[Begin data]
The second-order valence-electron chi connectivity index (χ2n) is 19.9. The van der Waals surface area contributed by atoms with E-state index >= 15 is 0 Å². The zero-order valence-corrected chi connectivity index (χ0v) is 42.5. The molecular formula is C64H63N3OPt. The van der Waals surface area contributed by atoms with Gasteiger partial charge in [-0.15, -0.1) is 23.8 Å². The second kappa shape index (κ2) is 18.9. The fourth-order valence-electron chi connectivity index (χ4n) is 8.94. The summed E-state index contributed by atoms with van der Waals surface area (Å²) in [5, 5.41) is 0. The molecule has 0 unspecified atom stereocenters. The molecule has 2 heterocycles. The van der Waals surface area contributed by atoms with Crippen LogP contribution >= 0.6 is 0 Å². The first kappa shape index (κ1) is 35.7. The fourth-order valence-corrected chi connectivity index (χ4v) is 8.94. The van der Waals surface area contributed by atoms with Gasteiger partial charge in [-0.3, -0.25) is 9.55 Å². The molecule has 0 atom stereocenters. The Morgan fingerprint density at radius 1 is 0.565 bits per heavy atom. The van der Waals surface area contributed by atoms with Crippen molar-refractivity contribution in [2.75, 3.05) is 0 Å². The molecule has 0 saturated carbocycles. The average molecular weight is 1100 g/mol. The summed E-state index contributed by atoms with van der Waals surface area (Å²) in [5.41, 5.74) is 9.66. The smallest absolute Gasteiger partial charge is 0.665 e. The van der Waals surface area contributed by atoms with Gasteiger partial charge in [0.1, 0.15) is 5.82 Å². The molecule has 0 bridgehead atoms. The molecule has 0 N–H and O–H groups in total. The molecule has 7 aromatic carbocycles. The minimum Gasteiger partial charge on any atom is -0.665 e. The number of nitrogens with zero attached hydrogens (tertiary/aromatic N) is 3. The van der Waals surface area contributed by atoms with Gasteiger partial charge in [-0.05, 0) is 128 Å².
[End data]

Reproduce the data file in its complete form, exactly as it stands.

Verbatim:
The second-order valence-electron chi connectivity index (χ2n) is 19.9. The van der Waals surface area contributed by atoms with E-state index >= 15 is 0 Å². The zero-order valence-corrected chi connectivity index (χ0v) is 42.5. The molecular formula is C64H63N3OPt. The van der Waals surface area contributed by atoms with Gasteiger partial charge in [-0.15, -0.1) is 23.8 Å². The second kappa shape index (κ2) is 18.9. The fourth-order valence-electron chi connectivity index (χ4n) is 8.94. The summed E-state index contributed by atoms with van der Waals surface area (Å²) in [5, 5.41) is 0. The molecule has 0 unspecified atom stereocenters. The molecule has 2 heterocycles. The van der Waals surface area contributed by atoms with Crippen LogP contribution >= 0.6 is 0 Å². The first kappa shape index (κ1) is 35.7. The fourth-order valence-corrected chi connectivity index (χ4v) is 8.94. The van der Waals surface area contributed by atoms with Gasteiger partial charge in [-0.3, -0.25) is 9.55 Å². The molecule has 0 atom stereocenters. The Morgan fingerprint density at radius 1 is 0.565 bits per heavy atom. The van der Waals surface area contributed by atoms with Crippen molar-refractivity contribution in [2.75, 3.05) is 0 Å². The molecule has 0 saturated carbocycles. The average molecular weight is 1100 g/mol. The summed E-state index contributed by atoms with van der Waals surface area (Å²) in [5.41, 5.74) is 9.66. The smallest absolute Gasteiger partial charge is 0.665 e. The van der Waals surface area contributed by atoms with Gasteiger partial charge in [0.1, 0.15) is 5.82 Å². The molecule has 0 bridgehead atoms. The molecule has 0 N–H and O–H groups in total. The molecule has 7 aromatic carbocycles. The minimum Gasteiger partial charge on any atom is -0.665 e. The number of nitrogens with zero attached hydrogens (tertiary/aromatic N) is 3. The van der Waals surface area contributed by atoms with Gasteiger partial charge in [-0.05, 0) is 128 Å².